Edward Pentin began reporting on the Pope and the Vatican with Vatican Radio before moving on to become the Rome correspondent for the National Catholic Register. He has also reported on the Holy See and the Catholic Church for a number of other publications including Newsweek, Newsmax, Zenit, The Catholic Herald, and The Holy Land Review, a Franciscan publication specializing in the Church and the Middle East. Edward is the author of “The Rigging of a Vatican Synod? An Investigation into Alleged Manipulation at the Extraordinary Synod on the Family”, published by Ignatius Press. Follow him on Twitter @edwardpentin
As the Synod on Africa gets underway at the Vatican, the following message from a Nigerian seminarian serves as a timely and striking wake-up call for apathetic European Catholics. It could also apply to Catholics anywhere where secularism and relativism has become widespread.
The message was posted yesterday on Europe4Christ, a German-based website founded by members of different Christian confessions in response to discrimination against Christians in Europe. The message forms part of its ‘Letters to Europe’ series.
With attitudes like those expressed in the message, it’s perhaps not surprising the faith is growing so fast on the African continent.
Here is the text of the message:
Why are you only a spectator?
Why don’t you get involved?
Why are you not proclaiming the truth?
An African Christian registers with horror the Anti-Christian climate in Europe and is astonished with what passivity European Christians accept that.
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In Western Europe, there has been a storm of critique on Christianity for a long time, an Anti-Christian trend. To have faith is seen as a pitiful situation. To say it gently, the majority of Christians waits helplessly and inactively for the total destruction of already wounded Christianity. I am not worried that the Church would not survive difficult situations (Mt 16:18) or that Christ would abandon his Church (Mt 28:20). But I worry about the degree of carelessness and apathy that Christians in Europe show in this difficult situation.
Christians meet the increasing wave of Anti-Christianity with total passivity. Because of the media, daily newspapers, magazines, TV and radio, people are on a daily basis confronted with ideologies that only deep faith and clear discernment can withstand. The question is: How do Christians react to this? What did they do until now?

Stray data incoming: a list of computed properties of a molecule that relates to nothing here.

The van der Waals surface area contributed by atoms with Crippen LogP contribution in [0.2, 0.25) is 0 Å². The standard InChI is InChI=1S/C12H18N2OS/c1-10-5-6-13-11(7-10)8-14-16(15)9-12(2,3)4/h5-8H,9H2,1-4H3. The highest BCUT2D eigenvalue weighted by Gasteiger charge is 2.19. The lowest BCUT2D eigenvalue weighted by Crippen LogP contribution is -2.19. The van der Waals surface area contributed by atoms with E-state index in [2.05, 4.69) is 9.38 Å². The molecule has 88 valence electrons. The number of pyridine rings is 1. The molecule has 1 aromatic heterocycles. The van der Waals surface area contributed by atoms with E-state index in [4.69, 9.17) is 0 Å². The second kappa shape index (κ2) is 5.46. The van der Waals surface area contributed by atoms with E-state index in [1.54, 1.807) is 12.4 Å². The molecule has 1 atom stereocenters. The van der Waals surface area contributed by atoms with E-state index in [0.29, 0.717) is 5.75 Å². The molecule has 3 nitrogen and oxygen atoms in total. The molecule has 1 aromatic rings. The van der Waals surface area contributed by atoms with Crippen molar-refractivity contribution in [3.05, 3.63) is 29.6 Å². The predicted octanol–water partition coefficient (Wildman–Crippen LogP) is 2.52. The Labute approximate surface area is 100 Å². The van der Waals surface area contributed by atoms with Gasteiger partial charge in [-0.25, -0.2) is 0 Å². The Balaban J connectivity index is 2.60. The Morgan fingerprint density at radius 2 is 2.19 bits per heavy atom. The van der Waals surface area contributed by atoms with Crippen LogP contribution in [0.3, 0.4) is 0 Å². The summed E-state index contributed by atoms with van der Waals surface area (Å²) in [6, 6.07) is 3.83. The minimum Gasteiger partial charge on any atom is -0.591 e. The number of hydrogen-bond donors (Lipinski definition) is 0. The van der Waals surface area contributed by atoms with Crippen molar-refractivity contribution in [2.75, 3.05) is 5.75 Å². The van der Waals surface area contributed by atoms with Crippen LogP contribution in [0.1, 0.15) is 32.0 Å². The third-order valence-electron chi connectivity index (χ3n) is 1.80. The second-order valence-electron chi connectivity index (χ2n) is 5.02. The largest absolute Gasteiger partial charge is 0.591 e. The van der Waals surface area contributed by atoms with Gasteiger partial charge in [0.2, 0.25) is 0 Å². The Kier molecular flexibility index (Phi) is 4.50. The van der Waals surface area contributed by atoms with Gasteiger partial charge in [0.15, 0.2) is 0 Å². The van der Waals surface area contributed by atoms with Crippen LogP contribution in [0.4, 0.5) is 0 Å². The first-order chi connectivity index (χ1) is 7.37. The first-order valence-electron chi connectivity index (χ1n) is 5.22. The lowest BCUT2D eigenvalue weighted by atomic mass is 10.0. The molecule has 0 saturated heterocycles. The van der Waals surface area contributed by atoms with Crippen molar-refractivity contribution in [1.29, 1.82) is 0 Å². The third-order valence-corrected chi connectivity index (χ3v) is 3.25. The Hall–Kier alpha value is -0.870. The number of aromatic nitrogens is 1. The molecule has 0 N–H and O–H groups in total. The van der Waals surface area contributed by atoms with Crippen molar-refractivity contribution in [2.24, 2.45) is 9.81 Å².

I read daily newspapers and I am bewildered because of the eagerness with which journalists and editors make arbitrary statements, leap to illogical conclusions and criticize the Church in a hostile way. The passivity with which Christians react on these assaults is alarming.
Why do you observe instead of argue, defend and proclaim the truth from a rational point of view? Why not react on negative developments, especially when they turn into a dangerous ideology?
Now it is time to wake up, everyone in their way and in their environment! Let’s write! Let’s speak loudly! We have to prepare ourselves, because as Christ has already warned us: “...for the sons of this age are more shrewd in relation to their own kind than the sons of light…” (Lk 16:8)
It is not enough to wait for a miracle! We could not impede this development by waiting for a wonder from God. Why should He perform a miracle, when he already gave us the ability to act through faith and common sense?
Prayer is undeniably the first step that we have to make, but it is not enough. We have to act. We owe that to our descendants. People leave the church because they receive wrong answers to their questions. And they get these wrong answers from the wrong people.
An average European who reads daily newspapers probably will tend to lose their faith than remain a believer. It is time to let Christ lead us. Let everyone around you notice that there is a Christian. Where are you? What do you see? What do you hear? What do you know? Speak aloud! Our silence is our pain.
Kizito Chinedu Nweke
Nweke Kizito Chinedu is a seminarian originally from Nigeria and currently studying at the Pontifical University Heiligenkreuz near Vienna.